Wednesday, January 18, 2012

The Next: Part One

We spent New Year's Eve the year with boy J., girl J. and their daughter C., who I mentioned in this post. C was born in June after Aidan died. She is now a very advanced 18 month old who already knows many of her letters and is close to being potty trained.

Impressive as hell, right?

Anyway, since they have done such an awesome job of turning baby #1 into a smart little toddler, J. and J. have announced that they are planning on trying for baby #2 at the end of this month.


Now, while I am genuinely happy for them, and look forward to the day that I can meet J. & J.'s second amazing offspring, I can't help thinking "here we go again". Hearing about others pregnancies and births doesn't carry quite the same sting that it did for most of 2010 and 2011, but I do still feel a little twinge. Not because I necessarily want to that to be ME right now...but because I don't know if I will ever have that opportunity again.

It really hit home this morning when Brian dismantled the bassinet that we had set up in our room. Kaia's time as a newborn is over. She might be my one and only (living) baby and she's already growing up and moving away....right down the hall to her own room of course...but still...

Part of my sadness about her being in the cast is that she's not my squishy baby right now. She's heavy, and awkward, and cuddling with her is kind of like cuddling a brick. I'm just sad that if Kaia is the only baby I ever get to raise, we will have spent 19 weeks of her first year (over 1/3) having to love on her via a hospital visit or through a cast.

Knowing the difficulty we had in having a family is probably why I get asked "are you guys planning on having another child?" in such a hushed and solemn tone of voice. People want to know, and I don't mind them asking...however...

I really don't know how to answer this question.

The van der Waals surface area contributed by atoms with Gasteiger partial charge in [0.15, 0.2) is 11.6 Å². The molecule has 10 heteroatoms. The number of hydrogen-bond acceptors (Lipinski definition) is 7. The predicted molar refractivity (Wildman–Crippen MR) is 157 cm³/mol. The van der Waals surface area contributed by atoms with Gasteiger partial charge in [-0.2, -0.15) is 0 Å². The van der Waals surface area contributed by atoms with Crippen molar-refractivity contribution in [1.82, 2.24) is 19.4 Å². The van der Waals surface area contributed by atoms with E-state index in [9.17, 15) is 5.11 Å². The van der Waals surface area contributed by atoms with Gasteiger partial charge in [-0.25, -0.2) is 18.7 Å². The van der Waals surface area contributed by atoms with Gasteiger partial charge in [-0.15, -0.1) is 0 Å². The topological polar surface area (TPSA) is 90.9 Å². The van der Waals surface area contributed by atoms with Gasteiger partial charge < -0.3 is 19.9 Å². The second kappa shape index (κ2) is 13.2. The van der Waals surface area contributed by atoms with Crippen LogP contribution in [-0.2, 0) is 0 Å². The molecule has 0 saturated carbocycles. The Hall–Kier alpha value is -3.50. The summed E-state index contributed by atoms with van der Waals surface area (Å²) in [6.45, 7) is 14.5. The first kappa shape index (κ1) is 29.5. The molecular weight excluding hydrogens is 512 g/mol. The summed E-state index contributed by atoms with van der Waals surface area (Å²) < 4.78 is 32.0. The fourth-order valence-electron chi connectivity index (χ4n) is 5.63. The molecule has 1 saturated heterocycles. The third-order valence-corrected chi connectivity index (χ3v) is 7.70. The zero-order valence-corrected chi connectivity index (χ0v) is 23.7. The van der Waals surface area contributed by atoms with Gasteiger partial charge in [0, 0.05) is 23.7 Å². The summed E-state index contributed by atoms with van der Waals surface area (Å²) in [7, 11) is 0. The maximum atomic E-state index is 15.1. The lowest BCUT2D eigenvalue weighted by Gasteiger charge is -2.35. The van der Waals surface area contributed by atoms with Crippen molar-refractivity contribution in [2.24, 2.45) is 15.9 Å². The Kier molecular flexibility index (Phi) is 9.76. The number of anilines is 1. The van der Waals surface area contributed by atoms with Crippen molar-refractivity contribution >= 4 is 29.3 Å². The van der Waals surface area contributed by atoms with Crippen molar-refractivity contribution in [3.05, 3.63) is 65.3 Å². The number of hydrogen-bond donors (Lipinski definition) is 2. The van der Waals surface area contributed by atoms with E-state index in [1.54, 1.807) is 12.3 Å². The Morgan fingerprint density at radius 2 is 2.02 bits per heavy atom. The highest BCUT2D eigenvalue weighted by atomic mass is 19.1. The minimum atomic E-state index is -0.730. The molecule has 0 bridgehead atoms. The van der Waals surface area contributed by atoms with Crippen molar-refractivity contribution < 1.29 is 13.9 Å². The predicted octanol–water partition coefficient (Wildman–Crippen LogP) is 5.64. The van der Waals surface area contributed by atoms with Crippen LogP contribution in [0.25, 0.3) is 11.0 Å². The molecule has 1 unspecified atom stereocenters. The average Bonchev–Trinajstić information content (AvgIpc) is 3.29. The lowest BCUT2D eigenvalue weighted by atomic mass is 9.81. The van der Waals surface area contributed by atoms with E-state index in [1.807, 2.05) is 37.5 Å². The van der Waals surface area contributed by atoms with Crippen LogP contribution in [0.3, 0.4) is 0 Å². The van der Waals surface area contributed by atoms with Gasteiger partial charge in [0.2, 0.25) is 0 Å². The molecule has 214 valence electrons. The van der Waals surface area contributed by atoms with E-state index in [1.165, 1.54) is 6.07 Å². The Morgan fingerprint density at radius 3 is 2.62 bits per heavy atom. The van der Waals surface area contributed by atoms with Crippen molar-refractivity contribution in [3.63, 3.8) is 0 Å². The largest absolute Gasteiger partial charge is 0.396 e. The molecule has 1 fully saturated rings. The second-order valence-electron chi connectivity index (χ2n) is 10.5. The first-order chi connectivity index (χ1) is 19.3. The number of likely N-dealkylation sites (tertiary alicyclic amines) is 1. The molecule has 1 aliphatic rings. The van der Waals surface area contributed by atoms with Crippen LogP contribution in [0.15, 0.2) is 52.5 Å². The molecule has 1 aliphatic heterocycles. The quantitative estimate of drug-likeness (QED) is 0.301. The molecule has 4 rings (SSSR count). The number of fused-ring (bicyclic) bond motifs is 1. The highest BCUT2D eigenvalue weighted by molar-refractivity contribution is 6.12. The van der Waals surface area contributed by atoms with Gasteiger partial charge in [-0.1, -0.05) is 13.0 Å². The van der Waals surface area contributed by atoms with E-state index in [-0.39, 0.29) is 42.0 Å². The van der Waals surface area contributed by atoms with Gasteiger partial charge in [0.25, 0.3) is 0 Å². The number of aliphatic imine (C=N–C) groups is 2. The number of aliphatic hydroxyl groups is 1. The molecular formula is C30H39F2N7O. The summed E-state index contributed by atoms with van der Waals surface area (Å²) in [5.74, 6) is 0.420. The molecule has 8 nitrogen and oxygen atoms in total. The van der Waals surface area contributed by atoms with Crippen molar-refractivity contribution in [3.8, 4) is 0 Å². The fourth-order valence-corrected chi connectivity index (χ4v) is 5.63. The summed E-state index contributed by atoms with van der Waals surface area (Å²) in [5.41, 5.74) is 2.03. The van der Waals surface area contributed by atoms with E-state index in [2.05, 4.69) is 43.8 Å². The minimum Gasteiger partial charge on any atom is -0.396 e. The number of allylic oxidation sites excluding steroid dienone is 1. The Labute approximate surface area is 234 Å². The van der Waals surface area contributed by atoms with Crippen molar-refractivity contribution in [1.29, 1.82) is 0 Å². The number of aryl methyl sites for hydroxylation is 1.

Actually, no that's not true. I DO know how to answer this question, but it involves launching into a long complicated pro/con discussion that goes a little something like this:

I would love another child. I always wanted at least two (living) children and I currently haven't met my intended quota. However, after two disastrous pregnancies, we are understandably a little hesitant to leap into that unknown.

If we are looking at it in terms of MY health, then I feel confident my body could handle another pregnancy. My heart did well in both pregnancies, and my cardiologists were impressed with my recovery. I could currently use a whole lot of toning and strengthening and some cardio, but that's nothing getting back to work, the gym and chasing Kaia around when she can walk won't cure. I don't know how long I would want to put off another pregnancy in terms of my heart. I'm going to be 30 this year, and I think the younger I am when attempting a pregnancy the better. So if this were the deciding factor, I'd say we'd be trying for baby #2 within the next 2 years.

Oh, how I wish that were the only consideration...but alas...

If we are looking at it in terms of the prospective baby, then that puts a whole new spin on things. We currently have NO idea why I developed a Breus mole placenta in both pregnancies, which probably led to my water breaking WAY too early in both cases. The first time, my team of doctors considered it a fluke...the second time they pretty much shrugged their collective shoulders and said "huh, well maybe it's genetic". Yeah great, awesome deduction guys! We just don't know how 'heritable' this condition is. ie: how likely is it to happen again? 100%, 50%, 10%? Also I don't know if we can do anything to modify this risk. Certain supplements I could take? Certain medications? Certain medications I should STOP taking? I think I'd like to talk to Dr. K., the placenta specialist again, before any decisions are made, but my feeling is that any pregnancy we embark upon will be done with the caution that 'it might happen again'.

And, I don't know if we could handle that.

How could I embark on another pregnancy with the knowledge that there is a certain (small, medium, large, extra large?) chance that pPROM could happen again, causing the possible death/disability of theoretical baby #3? Is that fair to the baby? Is that fair to us? Brian and I and our families still have such sadness in our hearts for Aidan. We feel such loss for him and for ourselves. How could I chance that again?

Of course, if they had told us after Aidan was born that we had a good chance of having another pPROM caused by a Breus mole, then we may have decided against any future pregnancies. In which case we would not have Kaia. She has brought such light and love into our lives, and despite a few set backs (prematurity, her hip), she is a very healthy, happy girl. So, how could I NOT chance that again?